<i>IoS</i> letters, emails & online postings (3 January 2010)

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The Independent Online

Your report on hunting ("Tally Ho! Hunt supporters turn out in force", 27 December) quotes a hunt master as saying, "We still kill just as many foxes as we did before the ban". This gets to the nub of the so-called "sport". These people enjoy killing – it's a bloodlust, which should be very worrying to the majority of us who don't even think this way. The police and other authorities are advised nowadays to look carefully at people involved in animal abuse because of the strong links of threat to children and vulnerable adults. I would ask, what other depravities are blood-sports enthusiasts up to?

Sue Berry

via email

Harry Walton got it right with his overview of Thatcherism and New Labour, but the detail is even more damning (Letters, 27 December).

I recall the last Conservative administration: VAT increased from 8 per cent to 17.5 per cent; VAT then added to gas and electricity bills. Higher tax rates were cut and the introductory rate abolished. The de-regulation of banks, building societies and pension companies opened the floodgates to low-cost endowments, self-certification, 120 per cent mortgages and negative equity. Over three million were unemployed for years, financed by the squandering of the North Sea oil tax windfall.

Schools, hospitals and our infrastructure fell into disrepair, and our railway industry wasted away, while every other significant European country was developing its own high-speed network and supporting its car industry. Inflation rose to 20 per cent and the bank base rate to 15 per cent. There were riots in the streets over the poll tax.

The government – which changed the rules, enabling MPs to claim for mortgages on second homes – came to a miserable end, embroiled in corruption, and with three of its prominent members jailed for corruption. A sorry tale indeed, and one which should never be forgotten.

Peter Borrow

Radyr, Cardiff

The deceitfulness of David Bottazzi's advert "The 12 years of Labour" for the Liberal Democrats is something many want to see an end of in 2010 after this year of MPs' expenses scandals ("The Big Sell: On a billboard near you...", 27 December).

Where he accuses Labour of "2 woeful wars" he overlooks the fact that Liberal Democrats supported the war in Afghanistan and would have supported the war in Iraq had a second UN Resolution been passed.

The similarly dishonest implication of "3 banks bailed", is that in a world financial crash, had the Lib Dems been in power not only would there have been no domestic economic crisis, but also no need to save the banks. In fact, Vince Cable was first to recommend the nationalisation of Northern Rock, and, without government intervention, the entire banking system would have collapsed, with vastly higher unemployment and bankruptcies an obvious result.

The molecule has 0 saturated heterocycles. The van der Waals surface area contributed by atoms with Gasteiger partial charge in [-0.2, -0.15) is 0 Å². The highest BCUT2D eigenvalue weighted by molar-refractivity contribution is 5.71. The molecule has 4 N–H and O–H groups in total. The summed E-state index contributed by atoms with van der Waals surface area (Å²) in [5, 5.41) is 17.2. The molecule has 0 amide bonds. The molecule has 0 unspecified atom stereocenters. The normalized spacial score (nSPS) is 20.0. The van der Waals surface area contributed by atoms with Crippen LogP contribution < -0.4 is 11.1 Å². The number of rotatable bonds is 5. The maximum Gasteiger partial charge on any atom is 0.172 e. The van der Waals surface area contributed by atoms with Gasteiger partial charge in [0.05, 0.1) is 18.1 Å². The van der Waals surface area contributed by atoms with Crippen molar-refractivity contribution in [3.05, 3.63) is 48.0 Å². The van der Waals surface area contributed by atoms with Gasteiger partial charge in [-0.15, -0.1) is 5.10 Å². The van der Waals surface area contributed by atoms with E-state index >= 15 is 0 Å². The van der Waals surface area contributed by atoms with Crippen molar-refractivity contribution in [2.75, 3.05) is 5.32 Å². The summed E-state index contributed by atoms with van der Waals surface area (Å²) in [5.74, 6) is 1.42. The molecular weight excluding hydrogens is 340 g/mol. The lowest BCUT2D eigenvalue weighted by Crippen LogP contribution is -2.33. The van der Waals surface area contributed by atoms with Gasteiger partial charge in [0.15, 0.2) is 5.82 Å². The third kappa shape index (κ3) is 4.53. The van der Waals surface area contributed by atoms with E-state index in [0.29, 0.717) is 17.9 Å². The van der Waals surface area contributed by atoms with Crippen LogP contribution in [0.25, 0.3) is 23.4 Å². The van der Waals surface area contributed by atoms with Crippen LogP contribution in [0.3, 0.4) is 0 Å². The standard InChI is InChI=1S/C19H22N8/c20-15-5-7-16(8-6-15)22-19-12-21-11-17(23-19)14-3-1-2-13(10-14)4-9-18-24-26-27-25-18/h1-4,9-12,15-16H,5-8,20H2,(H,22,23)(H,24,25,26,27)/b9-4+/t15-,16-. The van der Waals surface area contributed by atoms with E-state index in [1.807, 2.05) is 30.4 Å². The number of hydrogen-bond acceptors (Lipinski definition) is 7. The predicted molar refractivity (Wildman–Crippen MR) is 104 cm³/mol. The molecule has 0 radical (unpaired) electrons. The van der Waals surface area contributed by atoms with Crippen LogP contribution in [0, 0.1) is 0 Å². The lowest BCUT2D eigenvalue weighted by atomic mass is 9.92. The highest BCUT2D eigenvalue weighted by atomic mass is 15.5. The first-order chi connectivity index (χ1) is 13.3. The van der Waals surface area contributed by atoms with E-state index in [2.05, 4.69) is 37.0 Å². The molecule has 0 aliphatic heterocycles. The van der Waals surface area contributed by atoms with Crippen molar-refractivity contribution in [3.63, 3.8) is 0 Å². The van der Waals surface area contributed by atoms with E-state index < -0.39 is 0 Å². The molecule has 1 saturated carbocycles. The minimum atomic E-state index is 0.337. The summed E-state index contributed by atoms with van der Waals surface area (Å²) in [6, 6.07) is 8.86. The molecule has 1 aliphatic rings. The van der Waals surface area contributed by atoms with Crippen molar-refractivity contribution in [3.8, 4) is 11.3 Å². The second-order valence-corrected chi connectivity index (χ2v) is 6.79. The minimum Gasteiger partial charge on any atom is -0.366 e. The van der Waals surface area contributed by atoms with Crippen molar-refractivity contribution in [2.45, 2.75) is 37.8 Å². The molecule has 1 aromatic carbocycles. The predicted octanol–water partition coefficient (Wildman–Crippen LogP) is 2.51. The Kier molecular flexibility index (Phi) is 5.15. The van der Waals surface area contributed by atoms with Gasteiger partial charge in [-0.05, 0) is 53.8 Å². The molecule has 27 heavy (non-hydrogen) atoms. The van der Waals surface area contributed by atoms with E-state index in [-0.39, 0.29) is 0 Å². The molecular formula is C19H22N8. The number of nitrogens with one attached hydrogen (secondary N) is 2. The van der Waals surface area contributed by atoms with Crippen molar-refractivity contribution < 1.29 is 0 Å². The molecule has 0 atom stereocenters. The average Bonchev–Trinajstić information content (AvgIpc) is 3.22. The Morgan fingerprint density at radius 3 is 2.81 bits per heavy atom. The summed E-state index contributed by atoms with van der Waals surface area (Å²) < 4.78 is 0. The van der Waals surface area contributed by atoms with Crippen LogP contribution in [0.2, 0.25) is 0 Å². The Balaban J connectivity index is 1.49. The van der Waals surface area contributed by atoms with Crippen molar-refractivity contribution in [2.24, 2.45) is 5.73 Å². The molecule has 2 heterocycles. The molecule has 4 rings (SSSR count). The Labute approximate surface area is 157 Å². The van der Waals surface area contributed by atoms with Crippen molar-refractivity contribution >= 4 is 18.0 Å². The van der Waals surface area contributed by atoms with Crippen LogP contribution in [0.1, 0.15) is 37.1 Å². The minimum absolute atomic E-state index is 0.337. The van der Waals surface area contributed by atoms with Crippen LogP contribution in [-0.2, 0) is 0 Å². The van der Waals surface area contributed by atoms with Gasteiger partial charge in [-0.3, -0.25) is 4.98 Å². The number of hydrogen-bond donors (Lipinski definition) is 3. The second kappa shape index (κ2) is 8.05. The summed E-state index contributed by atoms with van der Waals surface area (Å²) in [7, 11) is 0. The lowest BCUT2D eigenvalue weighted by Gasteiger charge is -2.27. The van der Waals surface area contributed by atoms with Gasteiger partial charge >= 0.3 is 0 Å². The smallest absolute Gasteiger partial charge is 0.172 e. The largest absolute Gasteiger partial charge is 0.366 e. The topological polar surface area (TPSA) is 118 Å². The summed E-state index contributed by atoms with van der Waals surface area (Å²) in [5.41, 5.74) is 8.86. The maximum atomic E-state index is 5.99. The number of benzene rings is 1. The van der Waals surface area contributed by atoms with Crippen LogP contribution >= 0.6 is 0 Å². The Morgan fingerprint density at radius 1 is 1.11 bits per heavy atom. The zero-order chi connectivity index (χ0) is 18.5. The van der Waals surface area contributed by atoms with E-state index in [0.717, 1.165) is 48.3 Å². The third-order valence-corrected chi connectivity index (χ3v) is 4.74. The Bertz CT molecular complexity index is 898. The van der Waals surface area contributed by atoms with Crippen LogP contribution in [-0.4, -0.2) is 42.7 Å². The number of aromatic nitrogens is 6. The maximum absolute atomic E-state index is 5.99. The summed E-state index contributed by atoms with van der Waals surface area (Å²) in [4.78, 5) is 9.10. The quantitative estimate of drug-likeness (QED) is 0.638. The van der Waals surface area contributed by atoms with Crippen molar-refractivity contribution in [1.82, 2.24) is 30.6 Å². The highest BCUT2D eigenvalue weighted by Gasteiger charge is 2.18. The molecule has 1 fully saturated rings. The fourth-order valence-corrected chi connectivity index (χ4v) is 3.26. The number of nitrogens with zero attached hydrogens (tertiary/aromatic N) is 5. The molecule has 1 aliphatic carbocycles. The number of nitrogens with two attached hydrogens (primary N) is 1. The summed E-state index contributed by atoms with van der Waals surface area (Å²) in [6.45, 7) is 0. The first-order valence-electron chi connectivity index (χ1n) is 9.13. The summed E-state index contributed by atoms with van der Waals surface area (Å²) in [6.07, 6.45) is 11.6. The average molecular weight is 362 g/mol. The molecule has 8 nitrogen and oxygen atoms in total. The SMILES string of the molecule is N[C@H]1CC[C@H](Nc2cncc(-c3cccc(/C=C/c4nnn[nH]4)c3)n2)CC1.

Are such deceptive attempted manipulations the main reason people don't see any substantive difference on the question of honesty between any of the parties?

Bill Haymes

Coventry

Like many who are concerned with conservation and the environment, I have been appalled by the waste associated with the Government's car-scrappage scheme ("Rescuing old cars is my idea of recycling", 27 December). But I take issue with Matthew Bell about the reliability of older cars. We have run three 1960s Rootes cars for many years and found them to be very well built and reliable. When something does go wrong, they are easy to fix without a computer diagnostic system. It's sad to think of cars like these being destroyed for a small ransom and being replaced by something that lacks their character or ultimate durability. The scrappage scheme has little merit apart from protecting some sales jobs in the motor trade.

Hugh Walker

Dunfermline, Fife

A few years ago, with the joining of our parish with the neighbouring parish, we combined the two bell ringing bands, alternating practices between the two towers ("The bells are ringing – but for how long?", 27 December). Now a special handling practice can be held each week, on a weekday; the instructor, experienced helpers, and the new ringers are all retired. It takes older people longer to learn than youngsters, and the practices are held on the easier bells. This encourages enthusiasm and attracts would-be ringers. We must be flexible in attracting and training new ringers; and experienced ringers must be prepared to put in the time and effort to do so.

jmarys

posted online

Here in the US, if there are any bells at all, they are mostly a recording and very much inferior to the joyful sound of the church bells of my childhood in England. With all the attention given to exhibitionists and superficial chasing after immediate gratification and money, the bells have always appealed to our highest values and are a type of soul cleansing.

what98for

posted online

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Letters to the Editor, Independent on Sunday, 2 Derry Street, London W8 5HF; email: sundayletters@independent.co.uk (with address, no attachments, please); fax: 020 7005 2627; online: independent.co.uk/dayinapage/2010/January/3

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